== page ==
Shirah Vollmer MD

The Musings of Dr. Vollmer

Archive for September 8th, 2011

Nurture Needing

Posted by Dr. Vollmer on September 8, 2011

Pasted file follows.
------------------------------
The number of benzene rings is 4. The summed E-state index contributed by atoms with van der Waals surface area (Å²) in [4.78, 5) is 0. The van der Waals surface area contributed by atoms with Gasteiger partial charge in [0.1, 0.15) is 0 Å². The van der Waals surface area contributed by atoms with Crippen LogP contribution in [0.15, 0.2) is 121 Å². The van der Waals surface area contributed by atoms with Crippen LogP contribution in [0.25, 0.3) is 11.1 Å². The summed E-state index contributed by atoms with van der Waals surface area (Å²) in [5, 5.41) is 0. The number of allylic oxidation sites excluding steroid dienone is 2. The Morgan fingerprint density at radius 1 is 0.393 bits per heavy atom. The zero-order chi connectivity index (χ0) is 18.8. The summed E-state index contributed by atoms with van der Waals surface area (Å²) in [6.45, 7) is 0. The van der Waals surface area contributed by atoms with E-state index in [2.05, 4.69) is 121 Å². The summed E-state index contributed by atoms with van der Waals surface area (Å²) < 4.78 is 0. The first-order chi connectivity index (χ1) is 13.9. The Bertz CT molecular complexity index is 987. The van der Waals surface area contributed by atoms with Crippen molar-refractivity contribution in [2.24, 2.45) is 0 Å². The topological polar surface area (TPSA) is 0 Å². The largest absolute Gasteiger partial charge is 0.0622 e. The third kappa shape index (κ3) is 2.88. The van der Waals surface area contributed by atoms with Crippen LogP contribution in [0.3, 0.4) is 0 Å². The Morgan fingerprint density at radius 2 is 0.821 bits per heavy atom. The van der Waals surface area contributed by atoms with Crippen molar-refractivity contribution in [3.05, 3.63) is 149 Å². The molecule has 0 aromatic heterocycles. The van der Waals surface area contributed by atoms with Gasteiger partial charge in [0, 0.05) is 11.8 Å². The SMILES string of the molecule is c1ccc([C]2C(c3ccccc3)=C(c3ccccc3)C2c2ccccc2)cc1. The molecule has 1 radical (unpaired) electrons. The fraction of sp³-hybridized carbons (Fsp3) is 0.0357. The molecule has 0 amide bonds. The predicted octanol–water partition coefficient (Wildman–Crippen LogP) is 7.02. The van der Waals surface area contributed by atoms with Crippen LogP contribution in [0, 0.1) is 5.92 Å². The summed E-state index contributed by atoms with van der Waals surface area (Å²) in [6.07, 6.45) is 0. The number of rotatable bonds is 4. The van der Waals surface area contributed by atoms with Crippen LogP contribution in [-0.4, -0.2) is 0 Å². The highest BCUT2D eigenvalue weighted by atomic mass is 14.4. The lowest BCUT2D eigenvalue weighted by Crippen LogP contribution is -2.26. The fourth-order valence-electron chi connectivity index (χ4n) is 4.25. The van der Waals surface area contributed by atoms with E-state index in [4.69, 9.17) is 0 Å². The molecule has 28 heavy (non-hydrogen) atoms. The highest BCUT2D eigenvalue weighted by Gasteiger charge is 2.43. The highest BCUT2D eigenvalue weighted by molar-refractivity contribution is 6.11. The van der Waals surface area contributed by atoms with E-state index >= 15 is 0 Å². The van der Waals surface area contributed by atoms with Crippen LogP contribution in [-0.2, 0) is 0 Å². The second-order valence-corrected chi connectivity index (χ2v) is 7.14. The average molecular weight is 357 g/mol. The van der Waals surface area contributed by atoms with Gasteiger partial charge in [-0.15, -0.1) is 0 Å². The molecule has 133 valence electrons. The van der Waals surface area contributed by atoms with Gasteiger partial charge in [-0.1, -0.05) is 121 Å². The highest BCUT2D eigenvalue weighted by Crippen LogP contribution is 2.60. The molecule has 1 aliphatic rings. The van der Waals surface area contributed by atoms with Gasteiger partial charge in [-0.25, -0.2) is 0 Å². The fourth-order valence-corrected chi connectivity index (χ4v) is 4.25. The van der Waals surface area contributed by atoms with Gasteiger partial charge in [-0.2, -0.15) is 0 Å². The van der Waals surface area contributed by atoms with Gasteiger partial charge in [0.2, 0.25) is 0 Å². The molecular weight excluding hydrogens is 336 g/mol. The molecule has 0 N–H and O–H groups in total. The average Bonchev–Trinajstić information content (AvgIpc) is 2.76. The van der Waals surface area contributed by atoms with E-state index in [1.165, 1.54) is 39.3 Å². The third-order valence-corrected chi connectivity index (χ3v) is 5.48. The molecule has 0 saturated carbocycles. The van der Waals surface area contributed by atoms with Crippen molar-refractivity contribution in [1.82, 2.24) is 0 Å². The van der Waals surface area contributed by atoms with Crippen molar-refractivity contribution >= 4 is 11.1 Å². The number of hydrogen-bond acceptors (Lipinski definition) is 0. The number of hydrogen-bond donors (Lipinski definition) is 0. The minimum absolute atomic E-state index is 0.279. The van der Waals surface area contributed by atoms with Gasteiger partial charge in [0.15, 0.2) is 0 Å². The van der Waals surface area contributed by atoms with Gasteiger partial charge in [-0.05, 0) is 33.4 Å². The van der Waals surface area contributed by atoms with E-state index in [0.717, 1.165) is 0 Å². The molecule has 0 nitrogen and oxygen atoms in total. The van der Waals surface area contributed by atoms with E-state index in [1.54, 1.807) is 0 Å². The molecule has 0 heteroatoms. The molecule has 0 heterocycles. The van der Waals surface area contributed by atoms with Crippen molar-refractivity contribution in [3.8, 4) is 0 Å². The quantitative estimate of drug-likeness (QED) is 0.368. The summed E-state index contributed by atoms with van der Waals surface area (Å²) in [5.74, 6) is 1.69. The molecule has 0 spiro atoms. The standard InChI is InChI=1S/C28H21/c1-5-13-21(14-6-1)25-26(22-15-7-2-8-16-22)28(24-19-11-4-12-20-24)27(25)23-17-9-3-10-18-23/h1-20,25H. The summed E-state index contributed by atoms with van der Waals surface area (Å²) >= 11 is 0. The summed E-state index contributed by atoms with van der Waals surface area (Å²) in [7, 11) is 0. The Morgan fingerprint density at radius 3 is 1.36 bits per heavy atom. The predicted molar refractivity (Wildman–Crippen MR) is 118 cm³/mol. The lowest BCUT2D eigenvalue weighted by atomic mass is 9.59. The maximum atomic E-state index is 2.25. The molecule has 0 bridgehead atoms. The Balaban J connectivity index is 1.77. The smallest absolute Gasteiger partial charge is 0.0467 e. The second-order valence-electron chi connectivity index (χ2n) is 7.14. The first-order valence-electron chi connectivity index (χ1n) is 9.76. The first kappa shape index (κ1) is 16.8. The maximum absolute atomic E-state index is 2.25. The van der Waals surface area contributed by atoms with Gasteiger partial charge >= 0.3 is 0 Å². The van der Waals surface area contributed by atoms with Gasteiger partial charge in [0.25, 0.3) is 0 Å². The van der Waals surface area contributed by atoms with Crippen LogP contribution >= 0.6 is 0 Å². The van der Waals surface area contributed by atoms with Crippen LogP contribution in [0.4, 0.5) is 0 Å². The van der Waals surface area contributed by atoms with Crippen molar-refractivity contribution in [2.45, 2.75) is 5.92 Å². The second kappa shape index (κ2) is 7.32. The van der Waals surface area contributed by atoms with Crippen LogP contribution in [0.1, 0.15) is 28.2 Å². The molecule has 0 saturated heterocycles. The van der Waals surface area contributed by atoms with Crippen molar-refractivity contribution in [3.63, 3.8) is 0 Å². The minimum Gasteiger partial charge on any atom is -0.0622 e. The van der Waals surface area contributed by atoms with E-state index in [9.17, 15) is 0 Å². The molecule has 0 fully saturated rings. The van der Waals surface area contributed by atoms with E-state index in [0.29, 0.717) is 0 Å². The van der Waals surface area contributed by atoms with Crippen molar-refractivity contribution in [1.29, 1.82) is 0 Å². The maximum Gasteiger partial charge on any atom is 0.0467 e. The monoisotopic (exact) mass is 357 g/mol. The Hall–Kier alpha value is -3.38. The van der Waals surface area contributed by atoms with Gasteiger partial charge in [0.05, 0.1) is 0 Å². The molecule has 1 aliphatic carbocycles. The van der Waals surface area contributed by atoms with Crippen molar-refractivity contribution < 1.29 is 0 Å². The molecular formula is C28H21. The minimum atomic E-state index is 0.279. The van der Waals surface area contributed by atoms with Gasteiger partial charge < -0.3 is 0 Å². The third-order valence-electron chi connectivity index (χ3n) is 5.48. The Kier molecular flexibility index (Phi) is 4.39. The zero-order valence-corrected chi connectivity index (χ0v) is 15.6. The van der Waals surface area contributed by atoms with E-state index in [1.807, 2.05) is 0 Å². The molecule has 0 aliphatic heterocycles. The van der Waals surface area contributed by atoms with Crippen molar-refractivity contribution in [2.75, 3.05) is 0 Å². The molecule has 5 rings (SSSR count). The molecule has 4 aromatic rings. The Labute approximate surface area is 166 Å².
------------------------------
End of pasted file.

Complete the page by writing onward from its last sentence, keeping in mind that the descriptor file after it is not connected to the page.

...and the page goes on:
Olivia, seventy-one, likes to tell her sister, Claudia, sixty-seven how to live her life. “Why do you feel the need to ‘help’ Claudia so much?” I ask Olivia, wondering aloud why she is not giving her sister more freedom to make her own decisions for herself. “Well, it is probably because I never had children.” Olivia responds quickly, as if she has thought about this issue a great deal. “So, you feel like you need to nurture someone, and so you have chosen Claudia, even though she did not solicit your help,” I say, pointing out that Olivia’s need to nurture, might feel like control to Claudia. “Maybe your nurturing needs should be put in a place where it is more welcome; maybe you could be a Big Sister.” I say, pointing out that it is understandable to want to help someone grow, but  the relationship hasto have that kind of contract. “I hear your point,” Olivia says, and then she starts to cry. “I just feel so bad for Claudia. I think she is making so many bad decisions for herself and I just hate to watch that,” Olivia says with uncharacteristic sadness. “Yes, I see that, but unless she asks for your help, you need to listen to her without being so directive,” I say, knowing that there is a fine balance between being a caring sister versus a controlling one. “I take what you are saying, but I am the older sister and I have always been told to watch out for her.” Olivia says, referring to her mother’s admonition sixty plus years ago. “Yes, when you were little kids, I can imagine that you had responsibility towards Claudia, but now that you are both in your senior years, you are not responsible for her, but you can certainly show her you care about her.” I say, pointing to the change in relationship which is essential for siblings to maintain a good relationship as they grow from childhood to adulthood. “Now I feel really bad about how I have behaved towards Claudia,” Olivia says with a deep sense of regret and shame. “You can apologize to her,” I say, thinking that I am stating the obvious. “You know, I did not think about that, and that makes me feel bad too, but you are absolutely right and I will do that,” Olivia says, quickly grasping that she was so involved with her own pain that she did not think about how she could make amends with Claudia. “This is such a painful process,” Olivia says. “It may help me, but it hurts,” Olivia continues, as if trying to reassure herself that this agony will somehow help her in the long-run. “Yes, I see how much pain you are in,” I say, trying to stay in the moment, without jumping to the hope of a better outcome downstream. “Well,  I will see you tomorrow. I guess we are getting to be like friends. We see each other so often,” Olivia says, trying to lighten a tense moment. “Yep, I will see you tomorrow,” not addressing her reference to ‘friends,’ but thinking about her way of closing our session. I wonder if she will become a Big Sister.

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